Thursday, March 24, 2011

Peregrine Nation

Thursday, March 24, 2011
Once upon a time, when a bird watcher flipped through the raptor pages of his or her field guide, the image of the peregrine falcon probably engendered wistful and wishful feelings. Despite the fact that the peregrine is one of the most widely distributed raptors worldwide, in North America it has been an endangered species for as long as most of can remember. This was due to the lingering effects of DDT and other chemical toxins in the food chain, which inhibited the falcon's reproductive success.

A number of recovery efforts for this species—mainly hacking peregrine chicks into protected human-made nest sites–has succeeded beyond expectation. With the happy result that the American peregrine falcon was taken off the Endangered Species List in 1999.

Today we find peregrine falcons nesting in places where they never existed. Indeed this has been the subject of great debate among birders, wildlife managers, and both government and NGO biologists. Is it OK to put a super predator into a habitat where it never naturally occurred? For example: a peregrine nesting tower built in a vast, flat, coastal marsh which has chicks fledge successfully from it is likely to be where at least one of those chicks returns to nest. And when it does it begins to prey upon the local colony of least terns or piping plovers—two other federally endangered species. Depending on the location and landscape, historically such a habitat would only have passing visits from migrant peregrines.

And what if the local great horned owl comes by the peregrine tower and starts making owl pellets out of the peregrine nestlings? Big dilemma.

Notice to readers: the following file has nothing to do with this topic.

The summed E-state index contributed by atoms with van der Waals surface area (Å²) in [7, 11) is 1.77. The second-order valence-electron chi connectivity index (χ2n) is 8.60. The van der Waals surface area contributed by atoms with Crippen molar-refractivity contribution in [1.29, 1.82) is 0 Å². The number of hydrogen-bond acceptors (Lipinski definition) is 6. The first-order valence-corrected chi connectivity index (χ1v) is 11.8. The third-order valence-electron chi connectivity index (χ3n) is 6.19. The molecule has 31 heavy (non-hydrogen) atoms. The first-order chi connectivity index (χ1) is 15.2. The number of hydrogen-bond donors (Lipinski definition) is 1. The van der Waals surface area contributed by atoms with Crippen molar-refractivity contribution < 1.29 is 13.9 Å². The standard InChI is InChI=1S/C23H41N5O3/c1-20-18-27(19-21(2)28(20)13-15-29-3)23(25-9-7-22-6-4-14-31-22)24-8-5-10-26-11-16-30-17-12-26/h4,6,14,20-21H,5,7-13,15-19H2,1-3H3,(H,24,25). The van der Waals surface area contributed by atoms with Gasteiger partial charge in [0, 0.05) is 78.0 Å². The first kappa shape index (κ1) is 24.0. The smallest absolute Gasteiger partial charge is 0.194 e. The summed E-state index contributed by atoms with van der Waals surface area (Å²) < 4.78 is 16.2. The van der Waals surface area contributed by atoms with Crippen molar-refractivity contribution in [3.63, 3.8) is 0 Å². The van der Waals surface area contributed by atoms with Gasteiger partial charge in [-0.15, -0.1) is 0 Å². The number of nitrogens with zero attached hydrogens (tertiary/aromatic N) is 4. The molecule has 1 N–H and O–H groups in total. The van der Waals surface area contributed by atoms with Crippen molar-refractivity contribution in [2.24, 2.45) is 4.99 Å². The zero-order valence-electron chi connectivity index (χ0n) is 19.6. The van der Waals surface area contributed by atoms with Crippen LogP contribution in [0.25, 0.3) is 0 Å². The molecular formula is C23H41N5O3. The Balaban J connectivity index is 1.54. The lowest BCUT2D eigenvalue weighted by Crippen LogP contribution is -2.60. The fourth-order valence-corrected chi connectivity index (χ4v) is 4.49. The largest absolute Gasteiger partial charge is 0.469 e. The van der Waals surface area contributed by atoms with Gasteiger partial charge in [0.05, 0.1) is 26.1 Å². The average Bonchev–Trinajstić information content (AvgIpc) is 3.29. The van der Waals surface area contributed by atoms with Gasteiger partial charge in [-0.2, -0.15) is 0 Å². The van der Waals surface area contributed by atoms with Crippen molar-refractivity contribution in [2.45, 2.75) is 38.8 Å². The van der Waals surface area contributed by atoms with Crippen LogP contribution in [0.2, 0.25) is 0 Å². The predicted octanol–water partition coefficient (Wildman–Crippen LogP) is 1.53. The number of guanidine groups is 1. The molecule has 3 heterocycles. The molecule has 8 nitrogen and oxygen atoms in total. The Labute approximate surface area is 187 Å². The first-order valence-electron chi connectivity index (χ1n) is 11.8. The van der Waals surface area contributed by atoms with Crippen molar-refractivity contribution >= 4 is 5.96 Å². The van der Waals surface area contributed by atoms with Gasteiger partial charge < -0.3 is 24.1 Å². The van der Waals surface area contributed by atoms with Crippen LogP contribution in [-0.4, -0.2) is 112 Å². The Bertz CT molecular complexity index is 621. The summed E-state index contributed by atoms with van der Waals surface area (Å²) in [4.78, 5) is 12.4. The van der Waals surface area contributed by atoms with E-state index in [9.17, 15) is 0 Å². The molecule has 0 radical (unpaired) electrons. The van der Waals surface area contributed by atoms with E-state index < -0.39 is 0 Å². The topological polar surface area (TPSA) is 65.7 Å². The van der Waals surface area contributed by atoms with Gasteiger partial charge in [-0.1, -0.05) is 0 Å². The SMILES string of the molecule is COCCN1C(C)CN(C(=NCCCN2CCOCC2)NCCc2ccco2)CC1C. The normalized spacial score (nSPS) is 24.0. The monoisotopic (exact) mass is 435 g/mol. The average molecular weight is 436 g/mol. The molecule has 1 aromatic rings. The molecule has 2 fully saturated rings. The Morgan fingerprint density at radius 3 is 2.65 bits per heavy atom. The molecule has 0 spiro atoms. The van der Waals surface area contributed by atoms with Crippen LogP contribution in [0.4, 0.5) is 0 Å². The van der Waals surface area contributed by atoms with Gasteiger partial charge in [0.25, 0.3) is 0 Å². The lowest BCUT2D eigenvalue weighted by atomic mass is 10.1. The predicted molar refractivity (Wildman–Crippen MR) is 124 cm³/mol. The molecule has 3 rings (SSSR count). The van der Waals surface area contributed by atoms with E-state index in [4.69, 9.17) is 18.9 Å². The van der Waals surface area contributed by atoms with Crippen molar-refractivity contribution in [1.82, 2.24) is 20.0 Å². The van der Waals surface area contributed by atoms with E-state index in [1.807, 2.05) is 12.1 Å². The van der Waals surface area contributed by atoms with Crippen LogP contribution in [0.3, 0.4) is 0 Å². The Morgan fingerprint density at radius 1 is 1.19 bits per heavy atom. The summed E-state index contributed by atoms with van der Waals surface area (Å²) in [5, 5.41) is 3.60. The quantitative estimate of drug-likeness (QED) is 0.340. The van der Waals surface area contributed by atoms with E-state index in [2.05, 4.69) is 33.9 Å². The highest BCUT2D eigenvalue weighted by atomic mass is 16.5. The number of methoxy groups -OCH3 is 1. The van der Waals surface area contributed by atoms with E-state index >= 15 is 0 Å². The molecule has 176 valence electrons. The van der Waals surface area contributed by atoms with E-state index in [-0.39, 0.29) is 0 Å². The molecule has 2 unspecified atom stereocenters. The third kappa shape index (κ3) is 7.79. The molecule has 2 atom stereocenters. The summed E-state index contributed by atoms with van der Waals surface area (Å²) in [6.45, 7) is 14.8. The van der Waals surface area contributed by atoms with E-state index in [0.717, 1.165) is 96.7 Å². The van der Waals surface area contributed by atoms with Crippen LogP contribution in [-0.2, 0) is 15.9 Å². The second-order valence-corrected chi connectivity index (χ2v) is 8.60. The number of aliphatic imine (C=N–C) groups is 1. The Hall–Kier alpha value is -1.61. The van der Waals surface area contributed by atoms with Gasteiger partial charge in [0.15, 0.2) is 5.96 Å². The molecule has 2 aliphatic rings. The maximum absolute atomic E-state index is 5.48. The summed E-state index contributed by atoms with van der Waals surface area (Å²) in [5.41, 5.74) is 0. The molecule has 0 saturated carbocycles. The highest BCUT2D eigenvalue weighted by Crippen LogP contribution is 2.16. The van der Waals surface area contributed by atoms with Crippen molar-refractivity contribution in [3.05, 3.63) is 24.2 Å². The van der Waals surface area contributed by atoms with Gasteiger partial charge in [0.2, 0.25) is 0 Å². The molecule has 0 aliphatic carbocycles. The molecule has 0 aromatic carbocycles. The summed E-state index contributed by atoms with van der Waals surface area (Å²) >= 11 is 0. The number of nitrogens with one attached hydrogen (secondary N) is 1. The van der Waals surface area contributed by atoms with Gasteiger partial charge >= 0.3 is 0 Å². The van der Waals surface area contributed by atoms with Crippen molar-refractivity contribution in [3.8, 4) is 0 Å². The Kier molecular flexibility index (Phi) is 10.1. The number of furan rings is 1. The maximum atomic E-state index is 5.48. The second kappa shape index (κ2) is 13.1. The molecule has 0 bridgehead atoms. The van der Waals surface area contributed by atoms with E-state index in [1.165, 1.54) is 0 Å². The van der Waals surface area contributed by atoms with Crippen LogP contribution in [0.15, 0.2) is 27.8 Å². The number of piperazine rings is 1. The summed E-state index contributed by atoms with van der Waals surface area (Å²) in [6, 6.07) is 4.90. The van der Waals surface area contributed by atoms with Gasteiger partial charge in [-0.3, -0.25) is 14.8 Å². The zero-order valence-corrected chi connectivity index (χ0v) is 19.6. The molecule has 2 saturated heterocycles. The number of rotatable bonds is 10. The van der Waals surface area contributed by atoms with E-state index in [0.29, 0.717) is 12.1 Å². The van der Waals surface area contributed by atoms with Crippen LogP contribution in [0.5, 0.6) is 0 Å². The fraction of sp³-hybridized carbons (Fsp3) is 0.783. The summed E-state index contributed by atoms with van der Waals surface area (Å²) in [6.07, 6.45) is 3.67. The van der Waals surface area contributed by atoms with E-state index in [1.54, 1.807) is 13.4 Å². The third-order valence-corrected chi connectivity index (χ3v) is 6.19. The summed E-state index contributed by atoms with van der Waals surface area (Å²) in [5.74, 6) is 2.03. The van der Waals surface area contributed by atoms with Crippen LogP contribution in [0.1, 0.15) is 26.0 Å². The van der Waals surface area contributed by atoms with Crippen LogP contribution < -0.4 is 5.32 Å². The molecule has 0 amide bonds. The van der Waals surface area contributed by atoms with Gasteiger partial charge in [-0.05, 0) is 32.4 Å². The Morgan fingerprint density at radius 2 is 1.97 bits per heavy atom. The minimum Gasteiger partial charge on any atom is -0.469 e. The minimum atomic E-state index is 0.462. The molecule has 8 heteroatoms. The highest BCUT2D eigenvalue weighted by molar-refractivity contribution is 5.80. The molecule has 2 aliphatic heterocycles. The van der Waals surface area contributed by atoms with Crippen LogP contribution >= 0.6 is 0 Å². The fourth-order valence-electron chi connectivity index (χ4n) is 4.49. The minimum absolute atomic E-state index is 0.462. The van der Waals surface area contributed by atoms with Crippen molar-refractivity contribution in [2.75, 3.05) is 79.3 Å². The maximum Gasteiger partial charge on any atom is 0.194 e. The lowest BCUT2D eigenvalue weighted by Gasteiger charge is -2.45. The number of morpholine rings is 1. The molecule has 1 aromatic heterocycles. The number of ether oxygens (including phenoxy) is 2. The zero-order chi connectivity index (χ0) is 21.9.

Setting aside the bio-ethical dilemma for un momentito, I have to say that I LOVE seeing peregrine falcons on a more regular basis. We even have them nesting on a bridge over the Ohio River between Belpre, Ohio and Parkersburg, WV. And in this area, my guess is that the falcons are living primarily on a diet of rock pigeon—which we have in abundance.

Last Friday as we were leaving a rather somber event in Parkersburg, I spotted a big female peregrine flying between buildings, heading away from the river. She landed on a six-story bank building and began to call. Within minutes her mate swooped in carrying food, landed briefly, then both birds took to the sky. What a thrill!

One of the birds landed on the Wood County courthouse and began drinking (we hypothesized) from a rain puddle on the roof. My guess is that this is the pair of adults that nested under the bridge last year, raising three birds to fledging.

Atop the Wood County, WV courthouse.

On my recent Bohemian waxwing adventure, I spied this peregrine in downtown Grand Rapids, Michigan, perched on a hospital.
Grand Rapids, Michigan peregrine falcon.

Many middle-to-large Midwestern cities now have a resident breeding pair of peregrine falcons. There are scores of falcon web-cams documenting the private lives of these aerial masters. As bird watchers, I would imagine that most of us are happy to see this impressive raptor. We have become, if you will, a peregrine nation.

I just hope that, when I leave this mortal coil, I'm not reincarnated as a rock pigeon in Parkersburg, WV.


On March 24, 2011 at 3:29 PM Kathie Brown said...

Bill, I saw and photographed this species many times in SE Arizona where I was living and where I hope to return to later on this year. How wonderful to see it on its way back and thriving!

On March 24, 2011 at 5:52 PM Jason Kessler said...

Several weeks ago, as I approached my midtown Manhattan office for what was anticipated to be a long, long day, a loud chattering whipped my head up in time to see two Peregrines squabbling about 15 stories up, right over my building.

Certainly put a delightful spin on a now-not-quite-so-gruesome a day...

On March 31, 2011 at 3:07 PM Bird House Country said...

I live in Utah. Are Peregrine's indigenous in these parts? I used to see them in Texas but not since moving to Salt Lake.